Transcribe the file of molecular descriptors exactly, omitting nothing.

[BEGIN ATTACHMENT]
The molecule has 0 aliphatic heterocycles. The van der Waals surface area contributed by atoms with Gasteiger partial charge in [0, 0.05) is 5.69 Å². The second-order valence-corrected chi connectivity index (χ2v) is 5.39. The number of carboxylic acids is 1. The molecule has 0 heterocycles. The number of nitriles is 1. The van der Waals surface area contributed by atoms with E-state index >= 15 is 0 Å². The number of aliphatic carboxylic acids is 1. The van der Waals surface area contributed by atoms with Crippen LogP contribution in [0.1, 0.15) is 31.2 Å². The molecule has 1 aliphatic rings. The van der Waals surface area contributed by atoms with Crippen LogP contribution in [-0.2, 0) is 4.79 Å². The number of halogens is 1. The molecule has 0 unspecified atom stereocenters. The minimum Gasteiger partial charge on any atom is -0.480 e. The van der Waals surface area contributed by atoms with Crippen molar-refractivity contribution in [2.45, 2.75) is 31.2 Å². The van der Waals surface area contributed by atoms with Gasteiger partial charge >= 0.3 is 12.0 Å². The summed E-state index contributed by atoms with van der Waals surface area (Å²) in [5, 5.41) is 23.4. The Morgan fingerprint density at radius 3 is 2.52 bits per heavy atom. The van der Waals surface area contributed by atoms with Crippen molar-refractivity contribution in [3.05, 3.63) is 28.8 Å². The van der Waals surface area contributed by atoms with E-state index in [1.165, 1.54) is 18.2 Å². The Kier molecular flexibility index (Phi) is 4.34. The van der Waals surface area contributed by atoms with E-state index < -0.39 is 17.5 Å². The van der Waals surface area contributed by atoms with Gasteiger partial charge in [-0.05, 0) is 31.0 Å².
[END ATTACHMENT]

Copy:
The molecule has 0 aliphatic heterocycles. The van der Waals surface area contributed by atoms with Gasteiger partial charge in [0, 0.05) is 5.69 Å². The second-order valence-corrected chi connectivity index (χ2v) is 5.39. The number of carboxylic acids is 1. The molecule has 0 heterocycles. The number of nitriles is 1. The van der Waals surface area contributed by atoms with E-state index >= 15 is 0 Å². The number of aliphatic carboxylic acids is 1. The van der Waals surface area contributed by atoms with Crippen LogP contribution in [0.1, 0.15) is 31.2 Å². The molecule has 1 aliphatic rings. The van der Waals surface area contributed by atoms with Crippen LogP contribution in [-0.2, 0) is 4.79 Å². The number of halogens is 1. The molecule has 0 unspecified atom stereocenters. The minimum Gasteiger partial charge on any atom is -0.480 e. The van der Waals surface area contributed by atoms with Crippen molar-refractivity contribution in [2.45, 2.75) is 31.2 Å². The van der Waals surface area contributed by atoms with Gasteiger partial charge >= 0.3 is 12.0 Å². The summed E-state index contributed by atoms with van der Waals surface area (Å²) in [5, 5.41) is 23.4. The Morgan fingerprint density at radius 3 is 2.52 bits per heavy atom. The van der Waals surface area contributed by atoms with Crippen molar-refractivity contribution in [3.05, 3.63) is 28.8 Å². The van der Waals surface area contributed by atoms with E-state index in [1.165, 1.54) is 18.2 Å². The Kier molecular flexibility index (Phi) is 4.34. The van der Waals surface area contributed by atoms with E-state index < -0.39 is 17.5 Å². The van der Waals surface area contributed by atoms with Gasteiger partial charge in [-0.05, 0) is 31.0 Å².